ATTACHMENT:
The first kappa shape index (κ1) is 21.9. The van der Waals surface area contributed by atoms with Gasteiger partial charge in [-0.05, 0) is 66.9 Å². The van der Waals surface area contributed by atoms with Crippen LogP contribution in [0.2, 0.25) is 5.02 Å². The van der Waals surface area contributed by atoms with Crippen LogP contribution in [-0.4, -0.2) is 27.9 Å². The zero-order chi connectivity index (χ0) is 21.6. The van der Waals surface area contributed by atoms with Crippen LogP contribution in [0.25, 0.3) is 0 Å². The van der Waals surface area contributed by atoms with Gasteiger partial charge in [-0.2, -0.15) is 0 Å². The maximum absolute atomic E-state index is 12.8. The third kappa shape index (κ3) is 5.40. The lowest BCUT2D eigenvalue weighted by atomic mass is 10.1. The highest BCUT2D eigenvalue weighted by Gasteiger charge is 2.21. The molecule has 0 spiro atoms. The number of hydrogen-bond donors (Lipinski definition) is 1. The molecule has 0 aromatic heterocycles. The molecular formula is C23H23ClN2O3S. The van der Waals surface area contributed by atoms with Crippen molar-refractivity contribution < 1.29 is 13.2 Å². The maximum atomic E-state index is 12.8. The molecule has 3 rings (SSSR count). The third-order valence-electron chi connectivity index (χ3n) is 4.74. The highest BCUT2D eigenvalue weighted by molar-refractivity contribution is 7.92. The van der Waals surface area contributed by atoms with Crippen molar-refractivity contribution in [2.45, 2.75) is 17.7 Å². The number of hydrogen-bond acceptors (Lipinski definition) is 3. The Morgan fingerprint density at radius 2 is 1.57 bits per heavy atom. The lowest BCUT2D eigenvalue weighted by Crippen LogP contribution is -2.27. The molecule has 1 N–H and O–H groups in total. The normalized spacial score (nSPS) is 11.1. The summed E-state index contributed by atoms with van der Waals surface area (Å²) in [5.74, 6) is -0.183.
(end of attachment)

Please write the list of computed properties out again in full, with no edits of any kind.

The first kappa shape index (κ1) is 21.9. The van der Waals surface area contributed by atoms with Gasteiger partial charge in [-0.05, 0) is 66.9 Å². The van der Waals surface area contributed by atoms with Crippen LogP contribution in [0.2, 0.25) is 5.02 Å². The van der Waals surface area contributed by atoms with Crippen LogP contribution in [-0.4, -0.2) is 27.9 Å². The zero-order chi connectivity index (χ0) is 21.6. The van der Waals surface area contributed by atoms with Crippen LogP contribution in [0.25, 0.3) is 0 Å². The van der Waals surface area contributed by atoms with Gasteiger partial charge in [-0.2, -0.15) is 0 Å². The maximum absolute atomic E-state index is 12.8. The third kappa shape index (κ3) is 5.40. The lowest BCUT2D eigenvalue weighted by atomic mass is 10.1. The highest BCUT2D eigenvalue weighted by Gasteiger charge is 2.21. The molecule has 0 spiro atoms. The number of hydrogen-bond donors (Lipinski definition) is 1. The molecule has 0 aromatic heterocycles. The molecular formula is C23H23ClN2O3S. The van der Waals surface area contributed by atoms with Crippen molar-refractivity contribution < 1.29 is 13.2 Å². The maximum atomic E-state index is 12.8. The molecule has 3 rings (SSSR count). The third-order valence-electron chi connectivity index (χ3n) is 4.74. The highest BCUT2D eigenvalue weighted by molar-refractivity contribution is 7.92. The van der Waals surface area contributed by atoms with Crippen molar-refractivity contribution in [2.45, 2.75) is 17.7 Å². The number of hydrogen-bond acceptors (Lipinski definition) is 3. The Morgan fingerprint density at radius 2 is 1.57 bits per heavy atom. The lowest BCUT2D eigenvalue weighted by Crippen LogP contribution is -2.27. The molecule has 1 N–H and O–H groups in total. The normalized spacial score (nSPS) is 11.1. The summed E-state index contributed by atoms with van der Waals surface area (Å²) in [5.74, 6) is -0.183.